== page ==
If you’re looking to charge $500 – $1,000, as an example, to shoot a property, an agent who only stands to make $3,000 – $4,000 in commission probably isn’t going to pay that amount. The key to success in that industry would be connecting with agents who are selling higher priced & luxury properties, but also with agents who are investing in their business with other forms of marketing beyond just listing a property on

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  28. Hayes Peterson

    Thanks for the post! I was recently approached about this kind of shoot and I’ve never done it before. I’m a little more confident thanks to you.

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    • Tanya Smith

      Good luck! I hope it works out well. The nice thing about this sort of thing is that you don’t have the added human element to deal with. Expressions, poses, etc. You’ll totally rock it!

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  29. Harry Lim

    1.) The lines are not straight. In the first image you can see clearly that the verticals are skewed. This is the main reason to use a tripod; not to use HDR but to make sure your verticals are vertical which is a cardinal rule for real estate photography.

    2.) Repeat after me: No HDR for interiors! If you’ve read Mike Kelley’s posts on FStoppers or watched Chuck Hargiss’ tutorials you’ll know that HDR is not the way to go. If you read the Photography for Real Estate blog, you’ll find that the photographers who ares using it have moved to something called Exposure Fusion which is similar but more subtle.

    3.) $60 for a shoot is laughable. Eight-to-ten shoots a day is just sad. There’s no way you can deliver a quality product shooting that many houses in day for $100. If photographers knew their cost of doing business and charged the correct amount, they could work less and make more.
    Let’s assume 10 houses a day at $100. That’s $1000. Also assuming a 25% income tax bracket plus 15.3% in self employment tax, you’re left with $597. With that, you have to cover: gas, car maintenance, car insurance, Photoshop, camera gear, insurance, etc. etc. Oh, and you still have to make a profit and pay your living expenses. Right.

    As Reagan stated: you get what you pay for and you have to account for the post processing time. What are you worth? All that time shooting, driving and editing and after taxes and expenses you make next to nothing!?

    4.) The reason the exterior shot the light was not ideal for the exterior is because you failed to plan. Before I shoot any property, the first thing I do is plot the home on a map and use an app to track the angle of the sun. That way, I know exactly what time I need to shoot the exterior. Nothing is left to chance. My work does not happen by lucky accident. I plan and prepare.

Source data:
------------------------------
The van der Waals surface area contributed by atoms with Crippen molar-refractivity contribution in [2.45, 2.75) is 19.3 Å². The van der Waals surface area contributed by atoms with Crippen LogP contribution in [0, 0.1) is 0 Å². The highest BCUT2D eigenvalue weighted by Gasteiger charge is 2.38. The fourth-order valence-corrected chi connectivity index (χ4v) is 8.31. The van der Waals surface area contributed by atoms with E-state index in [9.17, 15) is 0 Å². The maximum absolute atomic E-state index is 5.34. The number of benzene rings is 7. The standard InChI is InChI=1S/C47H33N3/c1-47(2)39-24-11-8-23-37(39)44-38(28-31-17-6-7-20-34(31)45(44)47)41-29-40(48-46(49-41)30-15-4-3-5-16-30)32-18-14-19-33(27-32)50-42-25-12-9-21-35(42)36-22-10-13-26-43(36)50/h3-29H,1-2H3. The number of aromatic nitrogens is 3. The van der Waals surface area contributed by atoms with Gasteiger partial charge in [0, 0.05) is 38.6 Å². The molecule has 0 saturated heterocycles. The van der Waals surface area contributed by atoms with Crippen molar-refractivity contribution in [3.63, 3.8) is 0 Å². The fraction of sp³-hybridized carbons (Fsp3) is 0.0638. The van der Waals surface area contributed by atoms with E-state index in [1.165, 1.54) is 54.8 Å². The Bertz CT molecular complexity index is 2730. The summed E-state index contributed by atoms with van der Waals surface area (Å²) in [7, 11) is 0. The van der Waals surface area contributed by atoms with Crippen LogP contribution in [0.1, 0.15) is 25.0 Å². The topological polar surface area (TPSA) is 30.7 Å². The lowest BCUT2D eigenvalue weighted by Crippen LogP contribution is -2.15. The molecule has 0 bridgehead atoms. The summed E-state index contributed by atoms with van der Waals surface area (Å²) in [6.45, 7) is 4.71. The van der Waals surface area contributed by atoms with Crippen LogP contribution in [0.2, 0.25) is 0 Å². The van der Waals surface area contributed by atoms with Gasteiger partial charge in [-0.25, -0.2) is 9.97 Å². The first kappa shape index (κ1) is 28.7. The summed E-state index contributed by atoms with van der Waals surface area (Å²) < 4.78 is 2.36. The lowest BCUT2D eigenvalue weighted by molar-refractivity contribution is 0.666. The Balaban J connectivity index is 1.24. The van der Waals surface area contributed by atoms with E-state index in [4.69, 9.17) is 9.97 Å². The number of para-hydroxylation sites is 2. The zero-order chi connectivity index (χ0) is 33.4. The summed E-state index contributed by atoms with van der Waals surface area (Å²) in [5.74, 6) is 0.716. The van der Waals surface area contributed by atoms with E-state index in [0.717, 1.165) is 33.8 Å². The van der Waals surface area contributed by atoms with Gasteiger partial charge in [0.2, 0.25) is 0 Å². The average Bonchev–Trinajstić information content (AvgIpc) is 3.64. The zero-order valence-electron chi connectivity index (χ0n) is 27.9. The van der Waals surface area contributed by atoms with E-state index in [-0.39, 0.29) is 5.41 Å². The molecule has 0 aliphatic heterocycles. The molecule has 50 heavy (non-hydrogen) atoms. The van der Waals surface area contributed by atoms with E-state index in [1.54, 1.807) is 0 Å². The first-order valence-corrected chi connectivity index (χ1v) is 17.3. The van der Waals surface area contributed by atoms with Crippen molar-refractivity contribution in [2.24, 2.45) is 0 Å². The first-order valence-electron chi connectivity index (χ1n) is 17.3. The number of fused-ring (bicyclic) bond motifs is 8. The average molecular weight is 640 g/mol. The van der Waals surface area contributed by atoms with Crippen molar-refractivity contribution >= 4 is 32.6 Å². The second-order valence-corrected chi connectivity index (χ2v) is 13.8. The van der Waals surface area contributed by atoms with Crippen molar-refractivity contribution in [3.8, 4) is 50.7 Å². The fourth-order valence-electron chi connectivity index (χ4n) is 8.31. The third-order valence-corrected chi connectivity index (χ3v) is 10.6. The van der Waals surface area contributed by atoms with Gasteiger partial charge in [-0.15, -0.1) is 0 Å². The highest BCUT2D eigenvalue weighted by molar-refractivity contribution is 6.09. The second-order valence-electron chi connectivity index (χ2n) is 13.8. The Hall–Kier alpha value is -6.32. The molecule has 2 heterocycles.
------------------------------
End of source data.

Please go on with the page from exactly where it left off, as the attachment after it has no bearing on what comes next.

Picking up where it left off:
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    • Harry Lim

      What’s up with the hyperlinks in my comment? The FStoppers one leads to a wedding photographer DVD and Photoshop leads to CS6 on Amazon. What the….!?

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    • Greg Faulkner

      What if you shoot weddings and this stuff is bread and butter work?

      There are different types of real estate photography. There’s the houses in Malibu that cost millions and pay someone to spend a day shooting it and 3 days post producing it. Then there are the 400k properties that want something a bit better than the estate agents iphone pictures.

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    • Harry Lim

      So that’s an excuse to deliver crappy images? If you shoot weddings for a living you have no business shooting interiors. They are two completely different disciplines which require different equipment, training and skill. Would you trust a mechanic to give you a root canal? I want a professional who is committed to his craft and knows it inside out; not a jack-of-all-trades-master-of-none.
      But never mind that. My real point is that if you are charging enough you don’t have to shoot 10 houses in a day. You could shoot fewer, make more and concentrate on really delivering quality images by taking the time to properly light an interior and learn the intricacies of the craft.

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    • Greg Faulkner

      If the images were crappy no one would be buying them would they?

      Honestly Harry, “If you shoot weddings you have no business shooting interiors”

      Putting to one side how arrogant that sounds for a second.Thats like saying an athlete who competes in the decathlon has no right to run in the 200 metres.

      Your real point is not really valid. People who shoot 8 or 10 houses a day are in a different market to people who shoot 1 a week.

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    • Tony Rushing

      Great advise, care to share the application you are referring to?

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    • Bryan Lemke

      Mr. Lim, I don’t know you, but you seem irritated with everyone who isn’t as good as you are (or think you are). There’s always more than one way to make a living doing the same thing, and there’s no reason to belittle those who see things differently than you. I’ve hired plenty of photographers who were $150+/hour and gotten little better than iPhone quality (even though they tell me how creative their angles and lighting effects are), and I’ve paid $50 for an entire shoot that was better than anything the know-it-all put out there.